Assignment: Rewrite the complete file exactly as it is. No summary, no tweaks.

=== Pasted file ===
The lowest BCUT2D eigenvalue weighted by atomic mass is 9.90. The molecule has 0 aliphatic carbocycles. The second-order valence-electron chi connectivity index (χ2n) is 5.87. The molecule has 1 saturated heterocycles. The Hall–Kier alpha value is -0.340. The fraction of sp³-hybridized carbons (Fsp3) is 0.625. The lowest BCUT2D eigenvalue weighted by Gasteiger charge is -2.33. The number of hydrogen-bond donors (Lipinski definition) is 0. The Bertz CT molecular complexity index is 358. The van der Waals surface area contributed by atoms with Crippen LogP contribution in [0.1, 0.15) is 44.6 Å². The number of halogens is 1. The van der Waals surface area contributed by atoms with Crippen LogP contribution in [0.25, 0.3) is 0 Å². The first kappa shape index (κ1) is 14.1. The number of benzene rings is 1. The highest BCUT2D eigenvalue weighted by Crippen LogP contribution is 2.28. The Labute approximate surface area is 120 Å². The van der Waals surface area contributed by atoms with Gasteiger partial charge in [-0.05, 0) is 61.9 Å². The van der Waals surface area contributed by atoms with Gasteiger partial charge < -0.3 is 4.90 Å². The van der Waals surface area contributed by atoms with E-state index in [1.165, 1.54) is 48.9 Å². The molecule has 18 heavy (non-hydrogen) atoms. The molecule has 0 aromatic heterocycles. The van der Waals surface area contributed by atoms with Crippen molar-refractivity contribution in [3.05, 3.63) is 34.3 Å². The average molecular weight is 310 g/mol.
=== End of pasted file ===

The lowest BCUT2D eigenvalue weighted by atomic mass is 9.90. The molecule has 0 aliphatic carbocycles. The second-order valence-electron chi connectivity index (χ2n) is 5.87. The molecule has 1 saturated heterocycles. The Hall–Kier alpha value is -0.340. The fraction of sp³-hybridized carbons (Fsp3) is 0.625. The lowest BCUT2D eigenvalue weighted by Gasteiger charge is -2.33. The number of hydrogen-bond donors (Lipinski definition) is 0. The Bertz CT molecular complexity index is 358. The van der Waals surface area contributed by atoms with Crippen LogP contribution in [0.1, 0.15) is 44.6 Å². The number of halogens is 1. The van der Waals surface area contributed by atoms with Crippen LogP contribution in [0.25, 0.3) is 0 Å². The first kappa shape index (κ1) is 14.1. The number of benzene rings is 1. The highest BCUT2D eigenvalue weighted by Crippen LogP contribution is 2.28. The Labute approximate surface area is 120 Å². The van der Waals surface area contributed by atoms with Gasteiger partial charge in [-0.05, 0) is 61.9 Å². The van der Waals surface area contributed by atoms with Gasteiger partial charge < -0.3 is 4.90 Å². The van der Waals surface area contributed by atoms with E-state index in [1.165, 1.54) is 48.9 Å². The molecule has 18 heavy (non-hydrogen) atoms. The molecule has 0 aromatic heterocycles. The van der Waals surface area contributed by atoms with Crippen molar-refractivity contribution in [3.05, 3.63) is 34.3 Å². The average molecular weight is 310 g/mol.